If Malleus Maleficarum was the book Sarah Palin had in mind at a Wasilla City Council meeting in the fall of 1996, (coincidentally contemporaneous with the Tanzanian witch hunts) when she publicly asked librarian Mary Ellen Emmons what her reaction would be if she requested her to ban books from the Wassila library -- there might be some sympathy as well as irony. But alas, the tough minded librarian who refused to comply with the request from the councilwoman or later on to be bullied when Sarah Palin became mayor has recently barricaded herself behind a wall of silence, refusing to talk with anyone.

We know the list of books banned by the Nazis. We know the books burned by Robespierre in the French Revolution and the interminable list of titles proscribed by the Inquisition's Index. We even know the title of Salman Rushdie's book, for which he received a death fatwa by the Ayatollah Khomeini. Nothing upsets tyrants more, petty or omnipotent, than an unpleasant book. What were the titles of the books which so disturbed councilwoman and later mayor Palin? Was she acting on her own or at someone else's prodding?

Encouragingly, Sarah Palin's attempts to remove books from the Wasilla library were resisted not only by the intrepid Ms. Emmons but also by an awakened local citizenry who pressured the new mayor to quickly reverse her decision to fire the intransigent librarian. It is however, a chilling observation that none of the many people who must have known the titles of the books in question has stepped forward to tell us. What are they afraid of?

But do the titles really matter? What matters is the revelation of fears and prejudices as old as time. What matters is the attempt to keep certain thoughts away from others, to control what others may see and read with their own eyes, with their own intellect. It's a kind of mind control as old as papyrus manuscripts, scribbled parchments and Gutenberg's printing press. It's had many practitioners who each and every one thought themselves ordained by a higher power, whether the polytheistic gods of antiquity or the monotheistic God of today's great faiths. Their attempts to shield or save others in each and every case exposes and condemns others. And the sentence is always a kind of death -- of the mind, of liberty or the actual physical death of authors and readers both.

Perhaps we should be more concerned with the imploding economy or questions of war and peace. Perhaps the banning of books or the hunting of witches are just side issues, wacky anachronisms meant to distract us from what's really important. And after all, in fairness, following the tempest in Wasilla's teapot no book was actually banned by the then-Mayor Palin. It's an annoyance to have to deal with what we consider to be settled issues. The cancer is in remission we tell ourselves. It's really not a problem. So better to just ignore it. Let's not make a mountain out of a mole hill.

As we know all too well from mankind's long and sorry history, the defense of liberty cannot afford a day off. Any attack on the freedoms enshrined in our 1st Amendment, however trivial, must be confronted with the same seriousness the founding fathers brought to bear in its creation. When government seeks to abridge those liberties -- local, state or federal government, the citizens of America, like the good citizens of Wasilla in 1996, need to stand up and be counted.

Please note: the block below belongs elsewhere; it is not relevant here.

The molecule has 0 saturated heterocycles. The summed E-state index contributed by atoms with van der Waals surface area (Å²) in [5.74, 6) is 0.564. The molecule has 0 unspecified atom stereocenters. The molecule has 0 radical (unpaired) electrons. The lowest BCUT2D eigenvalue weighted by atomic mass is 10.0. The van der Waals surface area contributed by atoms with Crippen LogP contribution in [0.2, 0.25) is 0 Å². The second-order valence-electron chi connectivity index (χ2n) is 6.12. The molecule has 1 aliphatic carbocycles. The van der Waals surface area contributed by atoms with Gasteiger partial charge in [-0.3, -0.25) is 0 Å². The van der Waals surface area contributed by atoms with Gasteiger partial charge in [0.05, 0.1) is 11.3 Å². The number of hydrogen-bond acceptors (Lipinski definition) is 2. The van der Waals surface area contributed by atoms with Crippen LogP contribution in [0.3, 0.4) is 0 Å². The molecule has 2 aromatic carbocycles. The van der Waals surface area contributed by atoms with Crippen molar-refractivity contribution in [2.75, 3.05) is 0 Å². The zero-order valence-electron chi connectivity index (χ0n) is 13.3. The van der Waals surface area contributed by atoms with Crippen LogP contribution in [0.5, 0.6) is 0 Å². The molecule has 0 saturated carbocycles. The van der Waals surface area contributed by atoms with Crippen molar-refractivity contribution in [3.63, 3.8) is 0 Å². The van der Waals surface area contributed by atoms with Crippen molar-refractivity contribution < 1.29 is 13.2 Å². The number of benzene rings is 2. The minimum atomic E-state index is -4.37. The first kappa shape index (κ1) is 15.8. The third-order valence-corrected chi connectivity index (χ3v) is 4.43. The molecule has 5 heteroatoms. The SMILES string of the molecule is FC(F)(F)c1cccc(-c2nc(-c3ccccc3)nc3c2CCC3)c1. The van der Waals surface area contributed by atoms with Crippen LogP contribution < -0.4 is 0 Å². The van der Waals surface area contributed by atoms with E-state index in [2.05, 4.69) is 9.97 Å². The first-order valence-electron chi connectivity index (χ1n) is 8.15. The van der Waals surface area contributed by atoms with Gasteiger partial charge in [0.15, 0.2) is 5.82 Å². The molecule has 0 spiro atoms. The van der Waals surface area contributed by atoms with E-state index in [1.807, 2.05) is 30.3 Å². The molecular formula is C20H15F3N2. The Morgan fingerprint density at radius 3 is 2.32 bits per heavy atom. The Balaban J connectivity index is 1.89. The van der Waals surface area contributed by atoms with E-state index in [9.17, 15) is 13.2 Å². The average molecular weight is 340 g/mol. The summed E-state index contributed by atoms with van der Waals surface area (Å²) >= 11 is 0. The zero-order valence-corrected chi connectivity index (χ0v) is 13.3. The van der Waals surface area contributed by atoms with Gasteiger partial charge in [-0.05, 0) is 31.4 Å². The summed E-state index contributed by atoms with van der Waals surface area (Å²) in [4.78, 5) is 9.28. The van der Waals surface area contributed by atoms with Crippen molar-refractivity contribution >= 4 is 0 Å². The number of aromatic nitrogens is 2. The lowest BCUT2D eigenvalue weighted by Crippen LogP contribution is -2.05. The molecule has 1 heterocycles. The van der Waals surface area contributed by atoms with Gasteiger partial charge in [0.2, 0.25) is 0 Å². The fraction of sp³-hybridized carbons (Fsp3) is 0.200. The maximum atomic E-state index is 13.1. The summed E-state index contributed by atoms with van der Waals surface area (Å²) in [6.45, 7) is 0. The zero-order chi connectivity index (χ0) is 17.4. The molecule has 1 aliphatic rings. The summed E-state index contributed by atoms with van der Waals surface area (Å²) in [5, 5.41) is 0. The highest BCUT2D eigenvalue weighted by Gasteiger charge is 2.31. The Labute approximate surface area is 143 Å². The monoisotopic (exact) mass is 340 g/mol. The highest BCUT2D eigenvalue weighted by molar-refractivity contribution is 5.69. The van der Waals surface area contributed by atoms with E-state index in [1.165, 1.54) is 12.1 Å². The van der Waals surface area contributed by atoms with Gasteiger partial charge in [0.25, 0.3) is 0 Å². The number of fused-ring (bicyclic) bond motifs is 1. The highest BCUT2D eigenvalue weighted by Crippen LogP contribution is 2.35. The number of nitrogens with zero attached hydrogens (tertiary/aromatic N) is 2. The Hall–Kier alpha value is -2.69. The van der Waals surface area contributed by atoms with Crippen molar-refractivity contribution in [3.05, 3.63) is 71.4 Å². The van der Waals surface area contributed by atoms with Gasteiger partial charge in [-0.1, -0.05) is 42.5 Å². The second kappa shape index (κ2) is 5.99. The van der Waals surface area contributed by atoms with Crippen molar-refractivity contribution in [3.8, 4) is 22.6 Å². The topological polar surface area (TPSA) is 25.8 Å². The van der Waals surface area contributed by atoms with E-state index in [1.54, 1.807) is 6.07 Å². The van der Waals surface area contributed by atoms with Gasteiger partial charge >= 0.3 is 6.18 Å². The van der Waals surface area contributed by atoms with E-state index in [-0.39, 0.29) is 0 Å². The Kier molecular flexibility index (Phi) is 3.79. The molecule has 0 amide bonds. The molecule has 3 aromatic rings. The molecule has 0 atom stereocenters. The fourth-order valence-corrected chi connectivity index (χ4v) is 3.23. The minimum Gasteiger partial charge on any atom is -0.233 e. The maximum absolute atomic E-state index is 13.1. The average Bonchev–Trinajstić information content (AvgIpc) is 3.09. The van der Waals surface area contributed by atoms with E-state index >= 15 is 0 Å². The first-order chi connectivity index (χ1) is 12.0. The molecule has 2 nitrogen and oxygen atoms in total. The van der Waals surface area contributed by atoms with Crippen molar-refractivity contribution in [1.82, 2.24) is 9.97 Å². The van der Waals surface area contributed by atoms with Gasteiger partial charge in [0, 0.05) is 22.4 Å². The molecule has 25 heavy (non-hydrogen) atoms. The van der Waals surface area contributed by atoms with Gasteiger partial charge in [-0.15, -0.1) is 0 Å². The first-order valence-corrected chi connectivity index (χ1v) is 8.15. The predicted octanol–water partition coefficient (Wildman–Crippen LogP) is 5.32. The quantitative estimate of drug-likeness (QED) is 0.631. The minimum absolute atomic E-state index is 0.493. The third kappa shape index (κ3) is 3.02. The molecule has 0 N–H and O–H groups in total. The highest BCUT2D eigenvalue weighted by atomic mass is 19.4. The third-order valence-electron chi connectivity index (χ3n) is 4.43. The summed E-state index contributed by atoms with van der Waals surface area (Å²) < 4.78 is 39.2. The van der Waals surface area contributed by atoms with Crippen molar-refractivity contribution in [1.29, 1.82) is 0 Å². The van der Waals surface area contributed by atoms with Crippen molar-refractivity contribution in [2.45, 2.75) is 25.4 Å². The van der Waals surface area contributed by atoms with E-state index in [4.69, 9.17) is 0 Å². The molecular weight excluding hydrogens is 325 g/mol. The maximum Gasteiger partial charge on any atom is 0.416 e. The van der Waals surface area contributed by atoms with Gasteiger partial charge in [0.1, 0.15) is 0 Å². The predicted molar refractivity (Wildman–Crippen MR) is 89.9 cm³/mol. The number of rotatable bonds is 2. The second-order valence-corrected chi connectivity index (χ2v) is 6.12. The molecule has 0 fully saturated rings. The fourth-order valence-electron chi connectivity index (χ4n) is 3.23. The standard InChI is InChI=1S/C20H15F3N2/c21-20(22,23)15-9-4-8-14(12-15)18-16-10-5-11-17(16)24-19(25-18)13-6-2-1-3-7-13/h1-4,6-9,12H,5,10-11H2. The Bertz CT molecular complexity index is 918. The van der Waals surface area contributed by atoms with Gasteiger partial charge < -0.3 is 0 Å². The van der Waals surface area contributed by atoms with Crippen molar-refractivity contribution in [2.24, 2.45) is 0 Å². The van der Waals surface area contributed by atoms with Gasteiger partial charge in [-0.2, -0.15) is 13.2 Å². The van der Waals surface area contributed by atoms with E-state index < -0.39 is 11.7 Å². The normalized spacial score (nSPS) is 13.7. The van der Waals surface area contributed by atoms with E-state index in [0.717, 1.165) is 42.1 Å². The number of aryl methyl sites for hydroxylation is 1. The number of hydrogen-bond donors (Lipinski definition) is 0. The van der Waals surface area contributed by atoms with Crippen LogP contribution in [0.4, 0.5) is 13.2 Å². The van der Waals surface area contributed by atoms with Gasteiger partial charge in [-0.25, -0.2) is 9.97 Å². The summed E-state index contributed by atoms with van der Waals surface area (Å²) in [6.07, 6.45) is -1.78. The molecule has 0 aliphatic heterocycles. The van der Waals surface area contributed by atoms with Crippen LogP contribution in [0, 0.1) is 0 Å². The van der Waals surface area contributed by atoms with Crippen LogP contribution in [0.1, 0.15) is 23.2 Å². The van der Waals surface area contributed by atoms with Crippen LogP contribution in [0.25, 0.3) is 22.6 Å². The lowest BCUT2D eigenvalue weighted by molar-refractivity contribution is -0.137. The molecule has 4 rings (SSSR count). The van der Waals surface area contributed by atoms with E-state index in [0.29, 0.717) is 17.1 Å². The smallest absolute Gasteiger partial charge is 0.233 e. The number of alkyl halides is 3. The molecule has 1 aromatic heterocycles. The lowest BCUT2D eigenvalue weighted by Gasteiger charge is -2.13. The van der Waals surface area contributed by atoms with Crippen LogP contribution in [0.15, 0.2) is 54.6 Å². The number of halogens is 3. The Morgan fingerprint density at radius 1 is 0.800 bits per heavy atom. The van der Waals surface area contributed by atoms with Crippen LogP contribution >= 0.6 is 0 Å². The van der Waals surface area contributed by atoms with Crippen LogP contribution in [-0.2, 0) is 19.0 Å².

We owe a debt of gratitude to John McCain for bringing these troublesome issues, however involuntarily, out into the revealing light of day. Nonetheless, it is lamentable that the electorate has been placed in the position of having to ask such elementary questions of a candidate for the 2nd highest office in the land and at such a late date. But ask them we must. Does Sarah Palin know the horrifying history of the persecution and execution of women as witches? Did Sarah Palin know about Thomas Muthee's career as a modern day witch hunter when he was called upon to intercede with God to give her the Governorship of Alaska? And if in light of recent public revelations she knows of this only now, what today is her position on witch hunting?

Will someone, anyone ask the Governor what titles she sought to ban from the Wasilla public library? Does Sarah Palin know of the sacrifice of countless authors, playwrights and filmmakers in the defense of the freedom of expression? Does she know that Solzhenitsyn was in the Gulag or that Valladares was in Castro's prisons just for writing books? Does she begin to grasp the impropriety of any government official to even inquire about the banning of books?

At the one and only Vice-Presidential debate, will candidate Palin be asked to explain her understanding of the 1st Amendment or the separation of Church and State? Are these subjects somehow off-limits for this candidate?

Book banning? Witch hunting? As we've been hearing lately on the campaign trail, "Thanks, but no thanks." If what John McCain was looking for in a running mate was a strong willed, rock-solid frontier woman with small town values not afraid to speak truth to power and steadfast in the defense of the Constitution, why didn't he select Mary Ellen Emmons?

"Local school boards may not remove books from school library shelves simply because they dislike the ideas contained in those books ..." -- U.S. Supreme Court in Board of Education, Island Trees School District v. Pico (1982).